Health reform explained on the back of a napkin…

I highly recommend going through all of these slides as well as reading the commentary. You’ll find that here on the Back of the Napkin Blog.

Here are the gems:

“It’s not "health care” reform at all; it’s insurance reform.“

"Private insurance has miserably failed in its one value-added task: it has not managed to keep premiums down for members. If insurance can’t manage costs, then why does it exist?”

“On the contrary, as the rest of the American economy has tanked, the private insurance industry has done exceptionally well. While the government bails out GM (that’s failing in large part due to health care costs), the top three insurers averaged profits of $2,400,000,000.00 each for 2008.”

“Aside from insurance, is anyone else being asked to reform? A little, but nothing that government can legislate.”

“In the end, whatever reform package is adopted, it will all be paid for by me. If I’m employed and/or have coverage, I’m the only player putting money into the system.”

“Where will my money go? Depending on the decisions made by government in the next month, there are three possibilities: 1) Into the profits of private insurer shareholders2) Into funding new non-profit insurance co-ops and exchanges3) Into funding a new government insurance plan that by law cannot make a profit. (It really is that simple.)”

“There are 3 new models on the table. The first option changes nothing substantial except demands that private insurers cover all citizens.”

The second option adds insurance “co-ops” (or exchanges) on top of the current system and legislates that all citizens must have insurance from one or the other. (No fundamental changes are demanded of the existing private insurers. These co-ops offer non-profit pools of insurance that citizens may choose to pay into instead of paying private insurers.“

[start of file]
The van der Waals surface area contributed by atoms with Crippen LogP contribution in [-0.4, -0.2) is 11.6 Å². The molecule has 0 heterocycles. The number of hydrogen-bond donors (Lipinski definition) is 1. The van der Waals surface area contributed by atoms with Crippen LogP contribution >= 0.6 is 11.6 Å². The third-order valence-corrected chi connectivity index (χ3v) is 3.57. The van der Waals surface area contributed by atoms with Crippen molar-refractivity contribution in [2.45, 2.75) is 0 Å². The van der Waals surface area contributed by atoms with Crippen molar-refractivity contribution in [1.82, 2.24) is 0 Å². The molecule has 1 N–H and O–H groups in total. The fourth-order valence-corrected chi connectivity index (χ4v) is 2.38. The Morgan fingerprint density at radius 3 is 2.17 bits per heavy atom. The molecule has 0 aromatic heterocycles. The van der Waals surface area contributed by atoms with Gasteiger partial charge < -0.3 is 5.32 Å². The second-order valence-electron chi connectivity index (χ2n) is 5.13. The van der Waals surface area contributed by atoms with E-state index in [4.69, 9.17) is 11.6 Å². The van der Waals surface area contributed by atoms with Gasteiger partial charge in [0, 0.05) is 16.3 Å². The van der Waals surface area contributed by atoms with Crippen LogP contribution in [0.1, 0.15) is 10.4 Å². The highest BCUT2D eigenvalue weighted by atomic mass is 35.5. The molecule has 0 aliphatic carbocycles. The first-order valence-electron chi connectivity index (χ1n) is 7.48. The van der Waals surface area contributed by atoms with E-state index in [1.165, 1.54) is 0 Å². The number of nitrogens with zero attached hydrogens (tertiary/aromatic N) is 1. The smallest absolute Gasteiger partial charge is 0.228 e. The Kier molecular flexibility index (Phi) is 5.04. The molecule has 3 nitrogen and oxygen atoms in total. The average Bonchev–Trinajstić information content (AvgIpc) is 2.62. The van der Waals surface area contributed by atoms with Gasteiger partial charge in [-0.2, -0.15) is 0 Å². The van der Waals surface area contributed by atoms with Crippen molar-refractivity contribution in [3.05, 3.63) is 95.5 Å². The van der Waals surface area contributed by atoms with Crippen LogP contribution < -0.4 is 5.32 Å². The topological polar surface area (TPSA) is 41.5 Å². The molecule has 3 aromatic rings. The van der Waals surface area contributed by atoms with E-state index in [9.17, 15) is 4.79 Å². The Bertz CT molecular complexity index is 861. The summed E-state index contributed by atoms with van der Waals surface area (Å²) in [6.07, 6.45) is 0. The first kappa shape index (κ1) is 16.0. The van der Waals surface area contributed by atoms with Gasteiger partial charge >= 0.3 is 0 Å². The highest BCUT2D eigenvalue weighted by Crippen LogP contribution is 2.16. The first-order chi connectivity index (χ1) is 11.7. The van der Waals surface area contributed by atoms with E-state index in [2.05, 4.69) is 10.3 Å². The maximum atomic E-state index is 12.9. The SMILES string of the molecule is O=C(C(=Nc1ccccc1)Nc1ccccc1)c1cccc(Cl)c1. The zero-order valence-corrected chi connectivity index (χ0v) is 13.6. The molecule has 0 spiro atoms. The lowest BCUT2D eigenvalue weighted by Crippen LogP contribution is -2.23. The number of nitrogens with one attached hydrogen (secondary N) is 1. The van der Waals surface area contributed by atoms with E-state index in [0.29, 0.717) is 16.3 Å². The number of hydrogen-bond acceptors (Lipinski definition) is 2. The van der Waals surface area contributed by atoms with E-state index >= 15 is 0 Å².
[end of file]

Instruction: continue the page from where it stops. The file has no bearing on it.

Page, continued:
"The third option adds a government-managed insurance option to the existing system and makes health insurance mandatory for all citizens. The government option can’t make a profit by law. It does not replace today’s insurers but adds another option for people who chose not to pay a private insurer but legally are still required to have insurance.”

“Of all options, the private insurers see the first as being the least threatening, so have gone to extraordinary lengths to demonize Options 2 and 3. Town hall meeting participants have picked up on several misconceptions and are out-shouting participants who want to open the debate to all options.”

“All of them mandate universal coverage for all Americans; the difference is the degree of government-backed coverage they provide.”

“So what do these 3 options really mean for me?”

“If I am presently employed and covered, I will pay more for insurance under all proposed plans.”

“At this point in the debate, the actual additional costs are unknown. What is known – what we can try to influence – is how the money will be taken from our pockets. Will we pay higher premiums to private insurers, lose our existing health care tax benefit, or pay more direct taxes?”

“An additional aspect of the various plans we need to be aware of is whether our employer continues to pay our insurance premiums on our behalf to a carrier they select (called "Defined Contribution” in the secret code of the insurance industry), or do they pay us in health care vouchers that we can spend on any insurance program (called “Defined Benefit”). The difference means an additional $250 Billion in revenues collected annually by the government to cover health care with no impact on our compensation and employer costs.“